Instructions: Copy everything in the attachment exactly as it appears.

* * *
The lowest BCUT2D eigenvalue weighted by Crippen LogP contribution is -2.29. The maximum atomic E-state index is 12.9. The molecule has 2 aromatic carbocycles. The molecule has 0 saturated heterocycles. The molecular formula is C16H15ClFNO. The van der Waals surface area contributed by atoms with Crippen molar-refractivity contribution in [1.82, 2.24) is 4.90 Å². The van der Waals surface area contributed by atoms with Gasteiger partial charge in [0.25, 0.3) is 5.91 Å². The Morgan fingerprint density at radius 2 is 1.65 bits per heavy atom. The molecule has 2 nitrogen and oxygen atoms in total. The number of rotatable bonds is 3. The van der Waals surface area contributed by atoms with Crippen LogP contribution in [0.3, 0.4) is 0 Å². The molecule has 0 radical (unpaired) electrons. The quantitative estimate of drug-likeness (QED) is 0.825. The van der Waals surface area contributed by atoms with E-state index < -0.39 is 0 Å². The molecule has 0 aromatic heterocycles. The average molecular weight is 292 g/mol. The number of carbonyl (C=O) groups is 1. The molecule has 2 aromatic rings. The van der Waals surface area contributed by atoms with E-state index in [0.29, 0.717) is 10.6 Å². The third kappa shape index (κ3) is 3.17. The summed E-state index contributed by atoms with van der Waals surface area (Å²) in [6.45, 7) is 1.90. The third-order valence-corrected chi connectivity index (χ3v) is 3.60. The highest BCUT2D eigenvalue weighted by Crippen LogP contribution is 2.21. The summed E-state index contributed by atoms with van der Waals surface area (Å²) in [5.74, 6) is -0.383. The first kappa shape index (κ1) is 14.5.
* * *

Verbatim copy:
The lowest BCUT2D eigenvalue weighted by Crippen LogP contribution is -2.29. The maximum atomic E-state index is 12.9. The molecule has 2 aromatic carbocycles. The molecule has 0 saturated heterocycles. The molecular formula is C16H15ClFNO. The van der Waals surface area contributed by atoms with Crippen molar-refractivity contribution in [1.82, 2.24) is 4.90 Å². The van der Waals surface area contributed by atoms with Gasteiger partial charge in [0.25, 0.3) is 5.91 Å². The Morgan fingerprint density at radius 2 is 1.65 bits per heavy atom. The molecule has 2 nitrogen and oxygen atoms in total. The number of rotatable bonds is 3. The van der Waals surface area contributed by atoms with Crippen LogP contribution in [0.3, 0.4) is 0 Å². The molecule has 0 radical (unpaired) electrons. The quantitative estimate of drug-likeness (QED) is 0.825. The van der Waals surface area contributed by atoms with E-state index < -0.39 is 0 Å². The molecule has 0 aromatic heterocycles. The average molecular weight is 292 g/mol. The number of carbonyl (C=O) groups is 1. The molecule has 2 aromatic rings. The van der Waals surface area contributed by atoms with E-state index in [0.29, 0.717) is 10.6 Å². The third kappa shape index (κ3) is 3.17. The summed E-state index contributed by atoms with van der Waals surface area (Å²) in [6.45, 7) is 1.90. The third-order valence-corrected chi connectivity index (χ3v) is 3.60. The highest BCUT2D eigenvalue weighted by Crippen LogP contribution is 2.21. The summed E-state index contributed by atoms with van der Waals surface area (Å²) in [5.74, 6) is -0.383. The first kappa shape index (κ1) is 14.5.